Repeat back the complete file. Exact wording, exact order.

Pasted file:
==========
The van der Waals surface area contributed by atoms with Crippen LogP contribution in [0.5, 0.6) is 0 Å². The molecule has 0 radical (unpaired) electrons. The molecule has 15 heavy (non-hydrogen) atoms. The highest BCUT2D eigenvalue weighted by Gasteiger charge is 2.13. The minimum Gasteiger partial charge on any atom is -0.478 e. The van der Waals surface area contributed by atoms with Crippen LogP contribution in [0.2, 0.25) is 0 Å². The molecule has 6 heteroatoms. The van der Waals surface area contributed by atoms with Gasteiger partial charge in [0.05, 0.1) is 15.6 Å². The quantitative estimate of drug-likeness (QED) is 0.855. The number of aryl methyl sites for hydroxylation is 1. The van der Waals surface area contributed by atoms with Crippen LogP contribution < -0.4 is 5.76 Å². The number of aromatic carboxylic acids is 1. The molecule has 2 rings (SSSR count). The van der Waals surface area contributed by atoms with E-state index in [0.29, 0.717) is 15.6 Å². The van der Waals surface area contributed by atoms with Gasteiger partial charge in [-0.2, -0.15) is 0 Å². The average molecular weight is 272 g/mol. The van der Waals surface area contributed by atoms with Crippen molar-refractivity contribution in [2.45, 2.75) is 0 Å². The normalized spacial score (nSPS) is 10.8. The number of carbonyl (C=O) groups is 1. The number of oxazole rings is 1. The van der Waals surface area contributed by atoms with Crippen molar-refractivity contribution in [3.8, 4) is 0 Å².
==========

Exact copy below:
The van der Waals surface area contributed by atoms with Crippen LogP contribution in [0.5, 0.6) is 0 Å². The molecule has 0 radical (unpaired) electrons. The molecule has 15 heavy (non-hydrogen) atoms. The highest BCUT2D eigenvalue weighted by Gasteiger charge is 2.13. The minimum Gasteiger partial charge on any atom is -0.478 e. The van der Waals surface area contributed by atoms with Crippen LogP contribution in [0.2, 0.25) is 0 Å². The molecule has 6 heteroatoms. The van der Waals surface area contributed by atoms with Gasteiger partial charge in [0.05, 0.1) is 15.6 Å². The quantitative estimate of drug-likeness (QED) is 0.855. The number of aryl methyl sites for hydroxylation is 1. The van der Waals surface area contributed by atoms with Crippen LogP contribution < -0.4 is 5.76 Å². The number of aromatic carboxylic acids is 1. The molecule has 2 rings (SSSR count). The van der Waals surface area contributed by atoms with E-state index in [0.29, 0.717) is 15.6 Å². The van der Waals surface area contributed by atoms with Gasteiger partial charge in [-0.2, -0.15) is 0 Å². The average molecular weight is 272 g/mol. The van der Waals surface area contributed by atoms with Crippen molar-refractivity contribution in [2.45, 2.75) is 0 Å². The normalized spacial score (nSPS) is 10.8. The number of carbonyl (C=O) groups is 1. The number of oxazole rings is 1. The van der Waals surface area contributed by atoms with Crippen molar-refractivity contribution in [3.8, 4) is 0 Å².